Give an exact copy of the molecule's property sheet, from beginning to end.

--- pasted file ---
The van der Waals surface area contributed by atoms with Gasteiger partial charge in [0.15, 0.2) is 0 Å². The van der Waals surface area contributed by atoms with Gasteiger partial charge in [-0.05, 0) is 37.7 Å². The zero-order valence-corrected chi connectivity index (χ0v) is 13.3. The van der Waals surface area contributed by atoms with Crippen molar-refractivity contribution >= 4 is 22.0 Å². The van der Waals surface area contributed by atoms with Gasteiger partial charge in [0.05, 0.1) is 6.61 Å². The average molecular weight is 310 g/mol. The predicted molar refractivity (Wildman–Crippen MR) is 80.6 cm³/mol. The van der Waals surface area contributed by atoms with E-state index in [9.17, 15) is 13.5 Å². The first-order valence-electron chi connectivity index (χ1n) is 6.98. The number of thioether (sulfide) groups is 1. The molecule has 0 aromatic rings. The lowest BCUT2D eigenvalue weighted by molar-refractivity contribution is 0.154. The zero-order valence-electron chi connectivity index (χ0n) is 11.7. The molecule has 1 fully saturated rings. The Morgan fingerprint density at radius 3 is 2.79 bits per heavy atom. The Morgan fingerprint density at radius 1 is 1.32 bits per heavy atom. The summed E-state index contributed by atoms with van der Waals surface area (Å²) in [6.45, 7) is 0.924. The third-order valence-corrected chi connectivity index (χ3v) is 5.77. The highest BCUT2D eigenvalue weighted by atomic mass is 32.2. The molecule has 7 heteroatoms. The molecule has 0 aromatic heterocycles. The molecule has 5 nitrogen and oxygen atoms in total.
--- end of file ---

The van der Waals surface area contributed by atoms with Gasteiger partial charge in [0.15, 0.2) is 0 Å². The van der Waals surface area contributed by atoms with Gasteiger partial charge in [-0.05, 0) is 37.7 Å². The zero-order valence-corrected chi connectivity index (χ0v) is 13.3. The van der Waals surface area contributed by atoms with Crippen molar-refractivity contribution >= 4 is 22.0 Å². The van der Waals surface area contributed by atoms with Gasteiger partial charge in [0.05, 0.1) is 6.61 Å². The average molecular weight is 310 g/mol. The predicted molar refractivity (Wildman–Crippen MR) is 80.6 cm³/mol. The van der Waals surface area contributed by atoms with E-state index in [9.17, 15) is 13.5 Å². The first-order valence-electron chi connectivity index (χ1n) is 6.98. The number of thioether (sulfide) groups is 1. The molecule has 0 aromatic rings. The lowest BCUT2D eigenvalue weighted by molar-refractivity contribution is 0.154. The zero-order valence-electron chi connectivity index (χ0n) is 11.7. The molecule has 1 fully saturated rings. The Morgan fingerprint density at radius 3 is 2.79 bits per heavy atom. The Morgan fingerprint density at radius 1 is 1.32 bits per heavy atom. The summed E-state index contributed by atoms with van der Waals surface area (Å²) in [6.45, 7) is 0.924. The third-order valence-corrected chi connectivity index (χ3v) is 5.77. The highest BCUT2D eigenvalue weighted by atomic mass is 32.2. The molecule has 7 heteroatoms. The molecule has 0 aromatic heterocycles. The molecule has 5 nitrogen and oxygen atoms in total.